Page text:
A judge has ordered the U.S. government not to enforce a ban on asylum for people who cross the southern border illegally, another court setback for the Trump administration's efforts to impose new immigration restrictions without congressional approval.
U.S. District Judge Jon Tigar agreed Monday with legal groups that immediately sued after President Donald Trump issued a Nov. 9 proclamation saying anyone who crossed the southern border between official ports of entry would be ineligible for asylum. The administration argued that caravans of migrants approaching the southern border made the new restrictions immediately necessary.
"Whatever the scope of the President's authority, he may not rewrite the immigration laws to impose a condition that Congress has expressly forbidden," said Tigar, a nominee of former President Barack Obama.
Trump stopped family separations at the border earlier this year after a global outcry, but it was a federal judge who ruled the administration had to reunify the families. Another judge rejected the administration's request to try to detain migrant families in long-term facilities.
Monday's ruling remains in effect for one month, barring an appeal. In limiting asylum, Trump used the same powers he used to impose a travel ban -- the third try was ultimately upheld by the Supreme Court.
A joint statement by Homeland Security and the Justice Department said the Supreme Court had already shown the president had the legal right to restrict asylum.
"Our asylum system is broken, and it is being abused by tens of thousands of meritless claims every year," the departments said. "We look forward to continuing to defend the Executive Branch's legitimate and well-reasoned exercise of its authority to address the crisis at our southern border."
Whether asylum seekers would try now to enter between official ports of entry was unclear. One immigrant waiting at the official border crossing vowed to stay in line regardless of the ruling.
"I've always taken the correct path, and I'm not going to do something illegal now," said Byron Torrez, 28, of Nicaragua.
Torrez said he fled Nicaragua after someone threw acid at him during a government protest. He said he did not travel with any of the caravans.
"I think it is good that the court did this because a lot of people cross illegally, not to break the law, but because they believe you have to get to the U.S. first before requesting asylum," he said.
The regulations were put in place in part to stop what the government says are loopholes that allow thousands of people to avoid deportation. DHS estimates around 70,000 people a year claim asylum after crossing illegally. But -- illegal crossings overall are well below historical highs from previous decades.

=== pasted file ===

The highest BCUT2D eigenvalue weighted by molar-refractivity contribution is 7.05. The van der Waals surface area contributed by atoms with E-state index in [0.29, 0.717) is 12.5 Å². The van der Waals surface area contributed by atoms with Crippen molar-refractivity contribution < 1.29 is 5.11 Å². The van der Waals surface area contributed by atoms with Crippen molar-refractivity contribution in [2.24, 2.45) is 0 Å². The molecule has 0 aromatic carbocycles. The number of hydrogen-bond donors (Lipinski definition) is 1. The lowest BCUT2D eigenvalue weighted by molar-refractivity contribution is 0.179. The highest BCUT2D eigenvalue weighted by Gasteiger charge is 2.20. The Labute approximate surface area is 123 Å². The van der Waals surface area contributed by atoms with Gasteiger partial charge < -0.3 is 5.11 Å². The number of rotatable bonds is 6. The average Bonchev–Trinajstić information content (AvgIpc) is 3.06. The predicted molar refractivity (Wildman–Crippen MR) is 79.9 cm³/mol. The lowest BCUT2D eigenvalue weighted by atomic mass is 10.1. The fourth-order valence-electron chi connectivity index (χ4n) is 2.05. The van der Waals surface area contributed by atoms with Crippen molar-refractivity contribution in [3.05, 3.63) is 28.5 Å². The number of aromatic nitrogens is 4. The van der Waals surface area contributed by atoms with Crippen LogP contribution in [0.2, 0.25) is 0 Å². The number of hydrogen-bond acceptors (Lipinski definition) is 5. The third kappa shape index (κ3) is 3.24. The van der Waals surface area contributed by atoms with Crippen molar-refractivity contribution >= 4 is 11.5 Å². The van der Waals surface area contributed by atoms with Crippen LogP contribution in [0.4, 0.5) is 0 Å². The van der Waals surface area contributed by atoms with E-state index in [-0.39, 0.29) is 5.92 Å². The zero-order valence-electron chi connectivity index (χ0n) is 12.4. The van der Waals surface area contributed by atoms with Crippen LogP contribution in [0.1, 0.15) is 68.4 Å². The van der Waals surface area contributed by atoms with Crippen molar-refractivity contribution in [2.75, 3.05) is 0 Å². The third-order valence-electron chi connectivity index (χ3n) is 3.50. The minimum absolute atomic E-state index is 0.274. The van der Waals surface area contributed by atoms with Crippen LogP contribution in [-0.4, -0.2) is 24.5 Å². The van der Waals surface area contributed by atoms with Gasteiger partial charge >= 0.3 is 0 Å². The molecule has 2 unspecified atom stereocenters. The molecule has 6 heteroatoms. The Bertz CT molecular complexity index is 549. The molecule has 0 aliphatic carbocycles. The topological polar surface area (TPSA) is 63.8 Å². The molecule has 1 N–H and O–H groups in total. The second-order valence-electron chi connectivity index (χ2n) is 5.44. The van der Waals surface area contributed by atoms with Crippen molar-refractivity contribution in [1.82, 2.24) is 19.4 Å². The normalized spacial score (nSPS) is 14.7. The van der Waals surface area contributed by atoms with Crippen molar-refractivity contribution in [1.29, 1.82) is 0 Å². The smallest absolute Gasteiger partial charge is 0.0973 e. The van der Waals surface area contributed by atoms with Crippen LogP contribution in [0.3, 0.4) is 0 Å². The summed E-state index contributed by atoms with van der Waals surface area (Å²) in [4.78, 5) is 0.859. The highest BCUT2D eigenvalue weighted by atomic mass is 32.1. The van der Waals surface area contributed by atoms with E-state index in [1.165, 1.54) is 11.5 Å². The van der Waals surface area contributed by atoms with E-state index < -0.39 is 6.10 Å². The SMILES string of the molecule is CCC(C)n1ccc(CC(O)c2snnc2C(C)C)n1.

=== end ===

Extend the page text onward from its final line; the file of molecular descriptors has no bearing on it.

Tigar's ruling notes that federal law says someone may seek asylum if they have arrived in the United States, "whether or not at a designated port of arrival."
"Individuals are entitled to asylum if they cross between ports of entry," said Baher Azmy, a lawyer for the Center for Constitutional Rights, which sued the government alongside the American Civil Liberties Union. "It couldn't be clearer."
Around 3,000 people from the first of the caravans have arrived in Tijuana, Mexico, across the border from San Diego, California. U.S. Customs and Border Protection said Monday that it closed off northbound traffic for several hours at the San Ysidro crossing to install movable, wire-topped barriers after reports that some migrants were planning to rush through the lanes -- but none did.
As of Monday, DHS said it had referred 107 people to U.S. Citizenship and Immigration Services -- people who had sought asylum between official crossings since Trump's order went into effect. Officials didn't say whether those people's cases were still progressing through other, more difficult avenues left to them after the proclamation.
Administration officials said the asylum law changes were meant to funnel migrants through official border crossings for speedy rulings instead of having them try to evade such crossings on the nearly 2,000-mile (3,200-kilometer) border.
But many border crossings such as San Ysidro already have extensive wait times. People are often forced to wait in shelters or outdoor camps on the Mexican side, sometimes for weeks.
ACLU lawyer Lee Gelernt said that some people seeking asylum cross between official ports because "they're in real danger," either in their countries of origin or in Mexico.
"We don't condone people entering between ports of entry, but Congress has made the decision that if they do, they still need to be allowed to apply for asylum," he said.
The U.S. military has deployed 5,800 active-duty troops to the U.S.-Mexico border. Another 2,100 National Guard troops have also been deployed since April as part of a separate mission.
They are not allowed to detain illegal crossers.